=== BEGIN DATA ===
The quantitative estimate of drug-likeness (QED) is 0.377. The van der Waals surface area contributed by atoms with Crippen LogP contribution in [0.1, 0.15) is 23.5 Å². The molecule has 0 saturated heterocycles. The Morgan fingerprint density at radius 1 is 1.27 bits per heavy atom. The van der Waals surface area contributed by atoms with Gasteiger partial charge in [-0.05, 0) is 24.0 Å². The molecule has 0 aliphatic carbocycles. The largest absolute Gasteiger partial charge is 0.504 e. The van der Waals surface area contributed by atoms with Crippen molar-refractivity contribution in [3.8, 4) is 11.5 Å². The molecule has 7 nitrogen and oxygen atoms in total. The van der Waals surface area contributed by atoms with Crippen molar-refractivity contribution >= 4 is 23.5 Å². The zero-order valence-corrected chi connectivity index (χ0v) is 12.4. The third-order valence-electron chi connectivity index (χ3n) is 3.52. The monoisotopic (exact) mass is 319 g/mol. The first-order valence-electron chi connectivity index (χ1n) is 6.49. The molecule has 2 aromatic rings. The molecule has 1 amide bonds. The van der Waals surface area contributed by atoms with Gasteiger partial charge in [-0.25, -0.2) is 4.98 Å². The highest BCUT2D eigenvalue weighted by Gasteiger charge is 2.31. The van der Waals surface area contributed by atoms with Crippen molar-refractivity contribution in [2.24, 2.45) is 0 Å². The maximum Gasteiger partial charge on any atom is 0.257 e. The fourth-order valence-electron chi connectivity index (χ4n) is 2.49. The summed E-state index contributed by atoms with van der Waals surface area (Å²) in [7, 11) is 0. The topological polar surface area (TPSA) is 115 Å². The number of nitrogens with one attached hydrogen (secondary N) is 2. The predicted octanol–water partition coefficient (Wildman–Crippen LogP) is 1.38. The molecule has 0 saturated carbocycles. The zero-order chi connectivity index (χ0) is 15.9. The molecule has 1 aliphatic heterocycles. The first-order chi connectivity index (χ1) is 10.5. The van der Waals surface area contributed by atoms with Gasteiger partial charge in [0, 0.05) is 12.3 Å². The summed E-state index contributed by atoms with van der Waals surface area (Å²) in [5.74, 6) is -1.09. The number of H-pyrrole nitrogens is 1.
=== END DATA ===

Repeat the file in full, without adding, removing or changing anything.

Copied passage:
The quantitative estimate of drug-likeness (QED) is 0.377. The van der Waals surface area contributed by atoms with Crippen LogP contribution in [0.1, 0.15) is 23.5 Å². The molecule has 0 saturated heterocycles. The Morgan fingerprint density at radius 1 is 1.27 bits per heavy atom. The van der Waals surface area contributed by atoms with Gasteiger partial charge in [-0.05, 0) is 24.0 Å². The molecule has 0 aliphatic carbocycles. The largest absolute Gasteiger partial charge is 0.504 e. The van der Waals surface area contributed by atoms with Crippen molar-refractivity contribution in [3.8, 4) is 11.5 Å². The molecule has 7 nitrogen and oxygen atoms in total. The van der Waals surface area contributed by atoms with Crippen molar-refractivity contribution >= 4 is 23.5 Å². The zero-order valence-corrected chi connectivity index (χ0v) is 12.4. The third-order valence-electron chi connectivity index (χ3n) is 3.52. The monoisotopic (exact) mass is 319 g/mol. The first-order valence-electron chi connectivity index (χ1n) is 6.49. The molecule has 2 aromatic rings. The molecule has 1 amide bonds. The van der Waals surface area contributed by atoms with Gasteiger partial charge in [-0.25, -0.2) is 4.98 Å². The highest BCUT2D eigenvalue weighted by Gasteiger charge is 2.31. The van der Waals surface area contributed by atoms with Crippen molar-refractivity contribution in [2.24, 2.45) is 0 Å². The maximum Gasteiger partial charge on any atom is 0.257 e. The fourth-order valence-electron chi connectivity index (χ4n) is 2.49. The summed E-state index contributed by atoms with van der Waals surface area (Å²) in [7, 11) is 0. The topological polar surface area (TPSA) is 115 Å². The number of nitrogens with one attached hydrogen (secondary N) is 2. The predicted octanol–water partition coefficient (Wildman–Crippen LogP) is 1.38. The molecule has 0 saturated carbocycles. The zero-order chi connectivity index (χ0) is 15.9. The molecule has 1 aliphatic heterocycles. The first-order chi connectivity index (χ1) is 10.5. The van der Waals surface area contributed by atoms with Gasteiger partial charge in [0, 0.05) is 12.3 Å². The summed E-state index contributed by atoms with van der Waals surface area (Å²) in [5.74, 6) is -1.09. The number of H-pyrrole nitrogens is 1.